THE Institute for Fiscal Studies (IFS) yesterday warned that the public sector, excluding the NHS and education, faces an ‘alarming’ 40 per cent cut in workers in the next five years.
The IFS finds that the public sector workforce is rapidly shrinking and further reductions could be up to 30-40 per cent outside the ‘protected’ areas of education and NHS.
Public spending cuts will also hit the poorest parts of Britain hardest.
The cuts will dwarf the fall of 350,000 workers seen in the 1990s and more than undo the increase of over 600,000 seen during the 2000s.
Unite assistant general secretary Gail Cartmail said: ‘These job cuts, which will be on an alarming scale, will hit the poorest communities hardest. The people of this country want and need public services.
‘For every £1 local government workers receive in earnings they spend 52p in their local area.
‘Job cuts are already choking economic growth, and the regions with the largest falls in public sector employment are not seeing the strongest growth in private sector employment.
‘The government’s continued ideological attack on public services will damage the economy and our communities.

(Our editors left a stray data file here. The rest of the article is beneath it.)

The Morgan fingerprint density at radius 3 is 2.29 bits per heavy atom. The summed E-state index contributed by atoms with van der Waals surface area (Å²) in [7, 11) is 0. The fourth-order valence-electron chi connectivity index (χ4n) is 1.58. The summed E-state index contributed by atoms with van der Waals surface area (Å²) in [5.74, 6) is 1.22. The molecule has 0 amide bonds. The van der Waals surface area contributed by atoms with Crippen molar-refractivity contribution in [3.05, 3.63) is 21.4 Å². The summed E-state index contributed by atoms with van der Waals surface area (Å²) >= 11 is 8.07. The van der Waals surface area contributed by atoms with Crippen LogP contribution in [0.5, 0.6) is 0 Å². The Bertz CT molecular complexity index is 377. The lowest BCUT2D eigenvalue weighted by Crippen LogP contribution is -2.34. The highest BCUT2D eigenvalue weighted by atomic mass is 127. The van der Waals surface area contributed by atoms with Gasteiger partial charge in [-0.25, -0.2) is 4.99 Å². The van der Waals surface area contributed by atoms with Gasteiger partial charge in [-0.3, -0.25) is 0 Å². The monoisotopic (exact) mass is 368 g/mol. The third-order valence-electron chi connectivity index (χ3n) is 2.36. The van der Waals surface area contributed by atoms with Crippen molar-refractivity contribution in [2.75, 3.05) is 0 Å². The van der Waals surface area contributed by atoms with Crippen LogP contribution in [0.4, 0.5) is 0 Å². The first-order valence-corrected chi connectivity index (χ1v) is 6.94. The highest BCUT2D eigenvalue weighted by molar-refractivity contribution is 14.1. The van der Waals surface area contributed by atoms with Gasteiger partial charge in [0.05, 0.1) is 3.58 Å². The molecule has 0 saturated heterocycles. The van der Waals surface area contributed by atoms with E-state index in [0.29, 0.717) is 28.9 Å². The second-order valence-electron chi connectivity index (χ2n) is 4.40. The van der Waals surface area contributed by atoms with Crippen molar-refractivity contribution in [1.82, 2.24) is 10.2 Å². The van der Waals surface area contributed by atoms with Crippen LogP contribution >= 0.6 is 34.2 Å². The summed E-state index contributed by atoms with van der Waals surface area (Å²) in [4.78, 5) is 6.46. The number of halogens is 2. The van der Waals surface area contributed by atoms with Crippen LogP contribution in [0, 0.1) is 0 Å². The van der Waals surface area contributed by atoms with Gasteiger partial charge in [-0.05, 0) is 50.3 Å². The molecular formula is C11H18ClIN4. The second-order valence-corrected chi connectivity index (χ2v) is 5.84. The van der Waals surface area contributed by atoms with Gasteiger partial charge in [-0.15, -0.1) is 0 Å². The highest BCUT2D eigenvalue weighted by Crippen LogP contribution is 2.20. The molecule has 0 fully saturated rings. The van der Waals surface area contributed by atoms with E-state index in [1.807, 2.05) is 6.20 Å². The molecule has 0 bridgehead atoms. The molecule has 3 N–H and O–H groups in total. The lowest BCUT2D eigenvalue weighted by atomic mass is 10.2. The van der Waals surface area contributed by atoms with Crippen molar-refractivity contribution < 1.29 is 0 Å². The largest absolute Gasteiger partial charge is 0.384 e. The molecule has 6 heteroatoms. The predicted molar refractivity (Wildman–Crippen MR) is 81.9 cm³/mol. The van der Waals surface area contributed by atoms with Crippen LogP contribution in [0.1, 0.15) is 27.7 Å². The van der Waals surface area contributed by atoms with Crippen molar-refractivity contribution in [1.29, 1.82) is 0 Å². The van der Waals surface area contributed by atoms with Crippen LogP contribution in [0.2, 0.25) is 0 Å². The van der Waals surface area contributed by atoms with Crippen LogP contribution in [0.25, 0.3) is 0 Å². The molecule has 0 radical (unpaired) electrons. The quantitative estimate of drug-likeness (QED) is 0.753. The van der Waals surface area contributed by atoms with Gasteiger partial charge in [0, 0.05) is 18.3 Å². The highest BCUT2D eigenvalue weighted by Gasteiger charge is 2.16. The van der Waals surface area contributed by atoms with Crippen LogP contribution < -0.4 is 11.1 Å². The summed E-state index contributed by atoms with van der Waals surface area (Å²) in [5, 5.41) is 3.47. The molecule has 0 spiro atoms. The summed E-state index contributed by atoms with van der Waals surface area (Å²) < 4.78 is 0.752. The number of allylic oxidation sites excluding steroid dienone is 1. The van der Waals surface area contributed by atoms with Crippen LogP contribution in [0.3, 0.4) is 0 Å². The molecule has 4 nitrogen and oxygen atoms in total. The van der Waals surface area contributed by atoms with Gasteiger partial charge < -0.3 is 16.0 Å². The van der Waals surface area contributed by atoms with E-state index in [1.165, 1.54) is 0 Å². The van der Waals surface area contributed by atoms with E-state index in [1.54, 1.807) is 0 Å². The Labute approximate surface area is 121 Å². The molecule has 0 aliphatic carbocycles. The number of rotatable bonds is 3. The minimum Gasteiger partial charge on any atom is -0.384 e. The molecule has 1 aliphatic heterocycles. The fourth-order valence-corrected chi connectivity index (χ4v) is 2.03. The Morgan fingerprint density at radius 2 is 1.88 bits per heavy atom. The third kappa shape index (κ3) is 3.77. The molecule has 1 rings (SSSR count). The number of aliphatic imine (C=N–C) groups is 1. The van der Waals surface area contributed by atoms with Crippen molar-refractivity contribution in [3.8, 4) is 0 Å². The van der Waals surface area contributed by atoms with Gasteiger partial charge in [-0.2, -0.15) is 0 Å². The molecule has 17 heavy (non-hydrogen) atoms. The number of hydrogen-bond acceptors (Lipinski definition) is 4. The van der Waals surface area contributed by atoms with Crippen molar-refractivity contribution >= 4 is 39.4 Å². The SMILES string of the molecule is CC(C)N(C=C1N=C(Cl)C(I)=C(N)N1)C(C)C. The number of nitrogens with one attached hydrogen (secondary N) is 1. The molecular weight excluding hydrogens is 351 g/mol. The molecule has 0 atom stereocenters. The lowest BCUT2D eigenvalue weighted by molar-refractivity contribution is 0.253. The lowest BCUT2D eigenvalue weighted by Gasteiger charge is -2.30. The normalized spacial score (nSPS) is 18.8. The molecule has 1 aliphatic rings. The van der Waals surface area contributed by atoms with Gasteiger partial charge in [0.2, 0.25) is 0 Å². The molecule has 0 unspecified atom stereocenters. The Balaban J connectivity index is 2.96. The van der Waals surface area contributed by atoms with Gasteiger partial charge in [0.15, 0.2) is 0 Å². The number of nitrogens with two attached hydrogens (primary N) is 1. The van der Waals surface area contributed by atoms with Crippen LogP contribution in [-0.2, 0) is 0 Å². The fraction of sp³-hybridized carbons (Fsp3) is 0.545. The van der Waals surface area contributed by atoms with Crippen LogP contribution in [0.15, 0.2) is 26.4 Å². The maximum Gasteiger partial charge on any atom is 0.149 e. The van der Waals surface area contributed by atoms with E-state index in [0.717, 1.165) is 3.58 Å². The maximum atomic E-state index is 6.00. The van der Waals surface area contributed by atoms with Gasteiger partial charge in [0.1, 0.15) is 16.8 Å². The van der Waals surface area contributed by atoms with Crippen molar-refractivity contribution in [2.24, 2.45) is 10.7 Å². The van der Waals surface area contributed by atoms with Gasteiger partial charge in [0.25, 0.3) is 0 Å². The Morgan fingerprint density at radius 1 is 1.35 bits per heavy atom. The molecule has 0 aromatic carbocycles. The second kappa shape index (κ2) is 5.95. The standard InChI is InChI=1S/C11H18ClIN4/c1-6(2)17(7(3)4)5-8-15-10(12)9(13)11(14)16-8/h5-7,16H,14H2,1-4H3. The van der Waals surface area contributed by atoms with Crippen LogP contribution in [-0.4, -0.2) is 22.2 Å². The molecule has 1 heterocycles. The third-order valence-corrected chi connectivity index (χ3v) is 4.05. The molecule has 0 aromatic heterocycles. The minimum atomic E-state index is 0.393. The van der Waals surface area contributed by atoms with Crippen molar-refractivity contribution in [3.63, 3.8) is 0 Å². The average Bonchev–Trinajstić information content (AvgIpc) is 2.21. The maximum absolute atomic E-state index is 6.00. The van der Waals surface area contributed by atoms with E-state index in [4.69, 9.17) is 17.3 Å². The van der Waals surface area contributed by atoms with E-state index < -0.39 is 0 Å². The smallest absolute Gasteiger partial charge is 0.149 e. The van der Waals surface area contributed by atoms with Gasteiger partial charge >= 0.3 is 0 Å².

‘In a typical disregard for equality from the Tories, women who make up two thirds of the public sector workforce are being hit hardest by low pay and five years of real-terms pay cuts.
‘Public sector workers are now £2,000 a year worse-off in real terms since the coalition took office.
‘Unite says pay up for public services – our communities want and need it.’
The IFS warns: ‘With the government in the process of making significant cuts in departmental spending as part of a fiscal consolidation aimed at helping to bring the public finances back on to a sustainable path, cuts to the total pay bill and workforce are essentially unavoidable.’
The IFS executive summary says: ‘The public sector workforce stood at around 5.7 million in mid-2013, and made up just under 20% of total employment, lower than at any point in at least the last 40 years.
‘The Office for Budget Responsibility (OBR) forecasts further cuts in general government employment, reaching 1.1 million by 2018-19 compared with 2010-11.
‘This would take the share of the workforce working in general government to just 14.8%, compared with 19-20% during the late 1990s and 2000s.’
The briefing warns: ‘At the extreme, if there were no reductions to the education and NHS workforces between mid-2013 and 2018-19, the OBR’s forecasts could only be borne out if the rest of general government shrank by 40%.
‘Even if education and NHS were cut by 200,000 from mid-2013 to 2018–19, the cuts to the rest of general government would still need to be about 30%.’
It adds that ‘regions with the largest falls in public employment are not seeing the strongest growth in private sector employment.
‘There have been big increases in private sector employees delivering services historically dominated by the public sector.’